Her lips were unattractively pouted, and it seemed to protrude each day that greeted her woes; a victim of domestic violence. At a closer look at her, one could see a pretty woman whose face had been masqueraded by an ugly mask of a swollen face, from blows. These were blows from a husband who’d taken to fistcuffing on his wife.
As far as he was concerned, she was nothing but a mere cook and one to satisfy him when his libido aroused his sexual bestiality. One wondered if he kissed her lips and caressed her face he’d turned into a punching bag. What is an animal’s business with sweet romance anyway? It only thirsts for that thing between the female’s legs.
He never failed to exercise his knack for bestial treatment on her, when she’d gone against his obscure and fatuous rules. This day, she found her way outside. He’d always locked her in the room and had her battered as it pleased him that no neighbour may wade in. He followed her, his two arms clenched into fists. He’d torn her cloths, with just an underpant which tucked into her natal cleft, and only hid her womanhood from the eyes of the public.
The brassiere she had on was a little askew on her chest. It seemed to have been pulled and torn when she ran. He got to her, and held her before she could make her way out of the veranda. He drove punches into her face, gripped her by the hand, and pulling her back in. She held tight to a pillar. He overpowered her, scooped her from the floor and flung her waist to the pillar. She wailed.
“Olori buruku” he said.
Again, hit her waist hard on the pillar, the excruciating pain caused her to screech and scream. The neighbours thronged at him. They could not obey his warning anymore. He’d warned that he would kill whoever that came to settle a fight between him and his stoic wife, and the timid neighbours had taken this warning with fear, and only watched whilst he dealt with his wife. But this day, they could not stand it anymore.
“Kilo de?” He snapped at them, letting his wife off his grip. He searched for a weapon to attack his approaching neighbours. He found a machete. But his wife had scampered into the midst of people that had gathered. Blood dripped from her nostrils, and her lips had further protruded with blood on her low lip. He peered into the crowd. “Olori buruku” he said on sighting her. But she was in safe hands now; the women donated wrappers to have her covered. He looked at the crowd, it occurred to him he would be lynched should he attack anyone with his machete. The domestic violence heavy weight champion dropped the weapon and made to his room.
The story above is not a fiction. It’s a true life story. I saw all that during my first year at the university, in Ogun state. We witnessed Domestic Violence almost on daily basis, from a certain couple; the husband, a mad dog who should roam the street. When this madness persisted, I called my friends who were also students, living in the house, and we confronted him, told him his madness has to stop, and failure to do that, we were going to deal with him. We just could no longer bear the noise from their Domestic Violence. We’d thought the young man was going to be stubborn, but to our amazement, he started begging. That was when I knew that men who beat their wives only show off their muscles before their wives, but melt in fear before fellow men.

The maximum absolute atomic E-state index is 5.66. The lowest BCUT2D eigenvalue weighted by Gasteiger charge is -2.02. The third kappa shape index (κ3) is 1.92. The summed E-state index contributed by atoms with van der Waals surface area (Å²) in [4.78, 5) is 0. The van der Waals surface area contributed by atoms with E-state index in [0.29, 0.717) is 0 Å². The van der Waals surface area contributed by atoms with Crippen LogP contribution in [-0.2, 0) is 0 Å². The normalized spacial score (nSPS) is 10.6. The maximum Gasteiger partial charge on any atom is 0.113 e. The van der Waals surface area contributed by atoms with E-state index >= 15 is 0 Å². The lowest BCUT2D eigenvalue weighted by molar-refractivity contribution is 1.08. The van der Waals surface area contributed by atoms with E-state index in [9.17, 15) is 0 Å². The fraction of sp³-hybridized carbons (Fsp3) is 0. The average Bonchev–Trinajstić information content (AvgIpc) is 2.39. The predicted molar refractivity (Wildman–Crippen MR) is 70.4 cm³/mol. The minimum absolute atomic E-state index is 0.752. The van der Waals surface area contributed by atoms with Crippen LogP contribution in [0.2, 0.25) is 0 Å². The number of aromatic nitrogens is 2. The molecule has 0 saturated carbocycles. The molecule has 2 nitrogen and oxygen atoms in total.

Women do have their right, but who protects their rights?
The first enemy a woman has is a woman. “Don’t you know he is the man, you’d better surrender to him” a woman would often advise a woman. And most women hardly support an adventurous woman. They rather gossip and hate her.
In certain homes, parents create their sons into beasts, teaching the ladies to live their lives in glorified slavery. “Ann, though you’re senior to him, you should know he is the man.” Parents, especially mothers often say to their daughters in the presence of their sons. Such a son who’d seen his mother or step-mother battered by his father, lives with the notion that women are nothing but mere servants to men. He grows up to become a beast, because he was not taught to respect women. He’s made to believe that domestic violence is a norm. He wasn’t taught that wife battery isn’t one of the ’10 Ways to Discipline a Woman’, and so he turns his wife into a punch bag.
The second enemy a woman has is the society. Though countries are now reviewing their laws to protect women. But then, laws are not known to abolish wrong-doings, it only makes people to do wrong in secret. The society itself indirectly encourages domestic violence. The minds of men who still dwell in the primitive era, have to be worked on, and conquered to favour, love, and adore women.
There’s a proverb in my language that says; “Okpotso oa ki ukpo na the thua kpe egbe” (the woman is not a cloth that should be worn tightly to one’s body), meaning a woman should never be trusted. The Yorubas have a saying that shares same meaning. I don’t know about the Ibos and the Housas, but I can bet with my best shirt that they do have such proverb. It shows the extent at which women are being discriminated in societies. You’re most likely not to respect who you don’t trust. And so the plight of a woman seems to go unabated. When it comes to domestic violence, women are mostly the victims.
To the men, love and care for the women. An injury on the one you truly love is an injury to yourself. Say no to domestic violence.